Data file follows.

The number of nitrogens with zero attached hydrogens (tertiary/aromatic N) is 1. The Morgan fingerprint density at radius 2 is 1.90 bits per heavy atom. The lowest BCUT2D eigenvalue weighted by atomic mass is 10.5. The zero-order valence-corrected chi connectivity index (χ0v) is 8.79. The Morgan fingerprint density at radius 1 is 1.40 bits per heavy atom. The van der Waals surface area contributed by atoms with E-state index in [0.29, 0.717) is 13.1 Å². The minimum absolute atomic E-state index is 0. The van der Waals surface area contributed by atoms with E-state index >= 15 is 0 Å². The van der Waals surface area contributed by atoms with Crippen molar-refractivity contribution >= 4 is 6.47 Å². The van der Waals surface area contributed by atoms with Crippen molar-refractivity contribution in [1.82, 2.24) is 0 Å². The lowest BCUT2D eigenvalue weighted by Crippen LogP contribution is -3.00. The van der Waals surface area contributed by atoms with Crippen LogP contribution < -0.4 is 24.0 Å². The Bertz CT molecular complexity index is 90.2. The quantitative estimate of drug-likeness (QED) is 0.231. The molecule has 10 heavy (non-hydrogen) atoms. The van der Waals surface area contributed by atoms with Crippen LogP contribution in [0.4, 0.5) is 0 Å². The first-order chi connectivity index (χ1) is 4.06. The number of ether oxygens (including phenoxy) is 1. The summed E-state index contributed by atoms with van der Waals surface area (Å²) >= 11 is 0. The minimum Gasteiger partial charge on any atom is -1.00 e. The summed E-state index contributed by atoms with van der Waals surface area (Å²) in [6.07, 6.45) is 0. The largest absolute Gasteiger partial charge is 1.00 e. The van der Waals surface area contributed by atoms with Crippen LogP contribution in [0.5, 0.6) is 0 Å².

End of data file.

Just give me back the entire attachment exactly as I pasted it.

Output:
The number of nitrogens with zero attached hydrogens (tertiary/aromatic N) is 1. The Morgan fingerprint density at radius 2 is 1.90 bits per heavy atom. The lowest BCUT2D eigenvalue weighted by atomic mass is 10.5. The zero-order valence-corrected chi connectivity index (χ0v) is 8.79. The Morgan fingerprint density at radius 1 is 1.40 bits per heavy atom. The van der Waals surface area contributed by atoms with E-state index in [0.29, 0.717) is 13.1 Å². The minimum absolute atomic E-state index is 0. The van der Waals surface area contributed by atoms with E-state index >= 15 is 0 Å². The van der Waals surface area contributed by atoms with Crippen molar-refractivity contribution >= 4 is 6.47 Å². The van der Waals surface area contributed by atoms with Crippen molar-refractivity contribution in [1.82, 2.24) is 0 Å². The lowest BCUT2D eigenvalue weighted by Crippen LogP contribution is -3.00. The van der Waals surface area contributed by atoms with Crippen LogP contribution < -0.4 is 24.0 Å². The Bertz CT molecular complexity index is 90.2. The quantitative estimate of drug-likeness (QED) is 0.231. The molecule has 10 heavy (non-hydrogen) atoms. The van der Waals surface area contributed by atoms with Crippen LogP contribution in [0.4, 0.5) is 0 Å². The first-order chi connectivity index (χ1) is 4.06. The number of ether oxygens (including phenoxy) is 1. The summed E-state index contributed by atoms with van der Waals surface area (Å²) >= 11 is 0. The minimum Gasteiger partial charge on any atom is -1.00 e. The summed E-state index contributed by atoms with van der Waals surface area (Å²) in [6.07, 6.45) is 0. The largest absolute Gasteiger partial charge is 1.00 e. The van der Waals surface area contributed by atoms with Crippen LogP contribution in [0.5, 0.6) is 0 Å².